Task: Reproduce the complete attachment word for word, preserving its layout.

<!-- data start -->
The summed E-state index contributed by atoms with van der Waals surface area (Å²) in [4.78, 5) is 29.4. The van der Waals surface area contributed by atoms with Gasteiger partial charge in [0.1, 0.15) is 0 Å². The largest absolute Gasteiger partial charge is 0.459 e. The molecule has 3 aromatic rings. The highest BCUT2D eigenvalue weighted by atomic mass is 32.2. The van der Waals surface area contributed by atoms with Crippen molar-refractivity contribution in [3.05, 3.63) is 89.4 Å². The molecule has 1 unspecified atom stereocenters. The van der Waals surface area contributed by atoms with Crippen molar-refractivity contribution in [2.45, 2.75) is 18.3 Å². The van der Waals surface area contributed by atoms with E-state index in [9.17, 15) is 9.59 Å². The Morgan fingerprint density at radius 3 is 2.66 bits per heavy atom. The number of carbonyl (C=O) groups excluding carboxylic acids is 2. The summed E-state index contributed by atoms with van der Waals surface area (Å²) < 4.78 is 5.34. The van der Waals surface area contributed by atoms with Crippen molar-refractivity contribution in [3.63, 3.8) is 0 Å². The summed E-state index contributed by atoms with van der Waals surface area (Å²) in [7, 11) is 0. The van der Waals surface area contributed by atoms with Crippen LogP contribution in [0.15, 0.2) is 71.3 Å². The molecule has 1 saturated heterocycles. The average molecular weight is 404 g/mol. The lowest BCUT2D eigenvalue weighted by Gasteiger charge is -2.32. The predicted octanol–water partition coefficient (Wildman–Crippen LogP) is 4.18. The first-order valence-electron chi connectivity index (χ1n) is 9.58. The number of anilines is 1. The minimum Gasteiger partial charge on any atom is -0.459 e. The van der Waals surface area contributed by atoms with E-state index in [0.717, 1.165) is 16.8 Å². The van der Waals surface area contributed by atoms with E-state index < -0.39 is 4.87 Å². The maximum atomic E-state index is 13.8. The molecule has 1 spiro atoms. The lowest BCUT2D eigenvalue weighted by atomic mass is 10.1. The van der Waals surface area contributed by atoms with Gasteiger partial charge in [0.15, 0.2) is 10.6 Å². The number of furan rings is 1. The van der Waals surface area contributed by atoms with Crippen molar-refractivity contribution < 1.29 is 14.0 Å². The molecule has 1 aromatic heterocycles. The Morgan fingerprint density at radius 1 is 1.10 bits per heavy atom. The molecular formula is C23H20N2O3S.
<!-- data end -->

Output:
The summed E-state index contributed by atoms with van der Waals surface area (Å²) in [4.78, 5) is 29.4. The van der Waals surface area contributed by atoms with Gasteiger partial charge in [0.1, 0.15) is 0 Å². The largest absolute Gasteiger partial charge is 0.459 e. The molecule has 3 aromatic rings. The highest BCUT2D eigenvalue weighted by atomic mass is 32.2. The van der Waals surface area contributed by atoms with Crippen molar-refractivity contribution in [3.05, 3.63) is 89.4 Å². The molecule has 1 unspecified atom stereocenters. The van der Waals surface area contributed by atoms with Crippen molar-refractivity contribution in [2.45, 2.75) is 18.3 Å². The van der Waals surface area contributed by atoms with E-state index in [9.17, 15) is 9.59 Å². The Morgan fingerprint density at radius 3 is 2.66 bits per heavy atom. The number of carbonyl (C=O) groups excluding carboxylic acids is 2. The summed E-state index contributed by atoms with van der Waals surface area (Å²) < 4.78 is 5.34. The van der Waals surface area contributed by atoms with Crippen molar-refractivity contribution in [3.63, 3.8) is 0 Å². The summed E-state index contributed by atoms with van der Waals surface area (Å²) in [7, 11) is 0. The van der Waals surface area contributed by atoms with Crippen LogP contribution in [0.15, 0.2) is 71.3 Å². The molecule has 1 saturated heterocycles. The average molecular weight is 404 g/mol. The lowest BCUT2D eigenvalue weighted by Gasteiger charge is -2.32. The predicted octanol–water partition coefficient (Wildman–Crippen LogP) is 4.18. The first-order valence-electron chi connectivity index (χ1n) is 9.58. The number of anilines is 1. The minimum Gasteiger partial charge on any atom is -0.459 e. The van der Waals surface area contributed by atoms with E-state index in [0.717, 1.165) is 16.8 Å². The van der Waals surface area contributed by atoms with E-state index < -0.39 is 4.87 Å². The maximum atomic E-state index is 13.8. The molecule has 1 spiro atoms. The lowest BCUT2D eigenvalue weighted by atomic mass is 10.1. The van der Waals surface area contributed by atoms with Gasteiger partial charge in [0.15, 0.2) is 10.6 Å². The number of furan rings is 1. The van der Waals surface area contributed by atoms with Crippen molar-refractivity contribution < 1.29 is 14.0 Å². The molecule has 1 aromatic heterocycles. The Morgan fingerprint density at radius 1 is 1.10 bits per heavy atom. The molecular formula is C23H20N2O3S.